If I was in your shoes, I'd be setting this gun aside and start hunting for a set of orphan barrels that could be fitted. But having once experienced about a half hour of total blindness from getting hit in the face with powder gasses, maybe I'm just being unreasonably cautious about these scenarios. However, I can promise you... a lot of shit goes through your mind when you suddenly lose your eyesight.
6 members like this
#623752 Dec 18th a 06:36 PM
by Ted Schefelbein
Ted Schefelbein
We all have multiple guns. This is just one reason. Use one of the others.

I don’t see how it could be worthwhile, money wise, to have the repair done to the original barrels. A second, orphan set of tubes might be out there, they still won’t be free. Full length 20 gauge tubes might be an option. They wouldn’t be for me, however.

There are too many suitable 12 gauge O/Us out there to spend a bunch on this one. Just my opinion, but, I don’t think I’m wrong.

Good luck, however it goes.

4 members like this
#623722 Dec 18th a 02:54 AM
by tanky
As another code welder I'll second what Fox and Keith stated. That is twice the thickness of a human hair. It probably didn't burst because it is a small area kind of like a corrosion pit.
3 members like this
#623718 Dec 18th a 01:59 AM
by gunmaker
Is this the one Briley sent me for a sleeving quote? It’s a difficult sleeving job, the two piece forend, the OD where the seam would be was to minimum for 12ga, I actually recall to do the job I required stepping down to 16. It was an expensive one.

No way in hell I’d attempt TIG welding or laser welding.
3 members like this
#623719 Dec 18th a 02:04 AM
by canvasback
I think Keith nailed it.
2 members like this
#623701 Dec 17th a 09:40 PM
by Run With The Fox
Run With The Fox
Tim- I've done a fair amount of code TIG welding on piping systems, mainly in power plants. The main concern in welding any circular section is controlling the HAZ- heat affected zone. The first rule in TIG welding is (1) Know your parent metal. You want to build up, and then later, file back the built up area to match the circumference of that affect barrel on your Bockflinten--shame that someone made that mistake years ago, but as another member suggested, if it hasn't failed over time (so far) perhaps staying with light loads might be the best way to go.. RWTF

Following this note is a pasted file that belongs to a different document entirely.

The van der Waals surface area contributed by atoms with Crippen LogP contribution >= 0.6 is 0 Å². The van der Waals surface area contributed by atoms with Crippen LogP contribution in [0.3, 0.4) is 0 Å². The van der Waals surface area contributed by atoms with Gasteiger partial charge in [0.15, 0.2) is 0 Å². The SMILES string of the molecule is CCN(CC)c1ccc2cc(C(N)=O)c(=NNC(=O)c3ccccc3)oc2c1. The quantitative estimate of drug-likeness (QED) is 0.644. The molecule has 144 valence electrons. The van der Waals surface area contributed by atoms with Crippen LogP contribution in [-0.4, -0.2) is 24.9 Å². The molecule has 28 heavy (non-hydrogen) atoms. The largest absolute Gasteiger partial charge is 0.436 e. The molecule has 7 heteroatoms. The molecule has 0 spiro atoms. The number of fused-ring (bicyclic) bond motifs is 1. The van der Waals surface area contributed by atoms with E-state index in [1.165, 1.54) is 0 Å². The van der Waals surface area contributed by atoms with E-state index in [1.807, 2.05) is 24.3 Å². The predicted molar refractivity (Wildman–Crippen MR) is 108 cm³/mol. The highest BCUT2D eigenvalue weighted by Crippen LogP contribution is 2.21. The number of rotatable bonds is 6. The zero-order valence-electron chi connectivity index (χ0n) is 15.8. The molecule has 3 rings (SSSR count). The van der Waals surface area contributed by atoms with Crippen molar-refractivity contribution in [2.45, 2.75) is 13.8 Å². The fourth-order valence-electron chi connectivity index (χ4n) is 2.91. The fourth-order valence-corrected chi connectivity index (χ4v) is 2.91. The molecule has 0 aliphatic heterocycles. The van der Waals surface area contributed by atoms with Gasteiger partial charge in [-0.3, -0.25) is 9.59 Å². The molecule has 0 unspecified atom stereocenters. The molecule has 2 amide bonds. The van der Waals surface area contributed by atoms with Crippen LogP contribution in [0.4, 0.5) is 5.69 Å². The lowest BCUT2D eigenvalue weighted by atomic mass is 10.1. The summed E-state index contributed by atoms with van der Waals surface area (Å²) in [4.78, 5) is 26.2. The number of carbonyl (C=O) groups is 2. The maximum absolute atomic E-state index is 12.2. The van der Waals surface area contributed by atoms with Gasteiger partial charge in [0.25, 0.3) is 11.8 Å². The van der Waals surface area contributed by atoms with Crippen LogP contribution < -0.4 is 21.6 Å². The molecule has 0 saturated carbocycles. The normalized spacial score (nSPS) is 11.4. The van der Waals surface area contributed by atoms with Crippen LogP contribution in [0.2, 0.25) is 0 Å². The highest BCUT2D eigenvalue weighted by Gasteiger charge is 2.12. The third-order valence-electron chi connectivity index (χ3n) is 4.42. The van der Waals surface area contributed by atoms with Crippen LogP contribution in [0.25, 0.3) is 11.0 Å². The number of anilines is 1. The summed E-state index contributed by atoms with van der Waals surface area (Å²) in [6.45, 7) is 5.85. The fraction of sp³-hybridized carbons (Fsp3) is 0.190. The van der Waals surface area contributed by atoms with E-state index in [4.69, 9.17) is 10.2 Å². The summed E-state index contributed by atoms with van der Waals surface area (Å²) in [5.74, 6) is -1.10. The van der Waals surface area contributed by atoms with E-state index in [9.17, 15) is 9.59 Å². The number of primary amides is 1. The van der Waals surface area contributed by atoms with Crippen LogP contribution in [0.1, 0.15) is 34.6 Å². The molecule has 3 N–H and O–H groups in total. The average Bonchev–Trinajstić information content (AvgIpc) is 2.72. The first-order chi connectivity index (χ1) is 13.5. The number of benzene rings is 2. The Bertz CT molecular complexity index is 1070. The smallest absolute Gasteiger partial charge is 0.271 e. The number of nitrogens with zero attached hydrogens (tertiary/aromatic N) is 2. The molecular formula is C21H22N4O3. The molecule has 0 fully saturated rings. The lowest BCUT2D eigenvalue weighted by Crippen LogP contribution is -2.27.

1 member likes this
#623724 Dec 18th a 03:25 AM
by Tim Carney
Tim Carney
Yes, gunmaker, it is the very same o/u 12 bore that Briley asked you to sleeve. Haven't so far had a quote I liked for making new barrels so wondered as above that some sensible fellow members have shot down. Thanks lads. I'll keep looking for new barrels.

Regards, Tim
1 member likes this
#623743 Dec 18th a 04:58 PM
by Der Ami
Der Ami
The top barrel can be sleeved by a qualified German or Austrian gunsmith. Franz Sodia is now out of business, as I understand, but "standard" pre-turned barrel blanks are available from barrel makers. I saw Walter Grass do this several times; sometimes replacing all barrels, sometimes only one, sometimes changing from double shot gun to combination, and once change to combination gun and to sidelock from Blitz at the same time. If the top barrel is sleeved the maker's will be lost, however.
1 member likes this
#623764 Dec 18th a 10:12 PM
by eightbore
16 gauge inserts, sleeves. Strike the thick areas to get the weight down to a reasonable figure. No, not Briley inserts, permanent inserts. Gunmaker was on the right track, but the cost slowed him down. Just do the top barrel and rifle it. You will have a nice combination gun.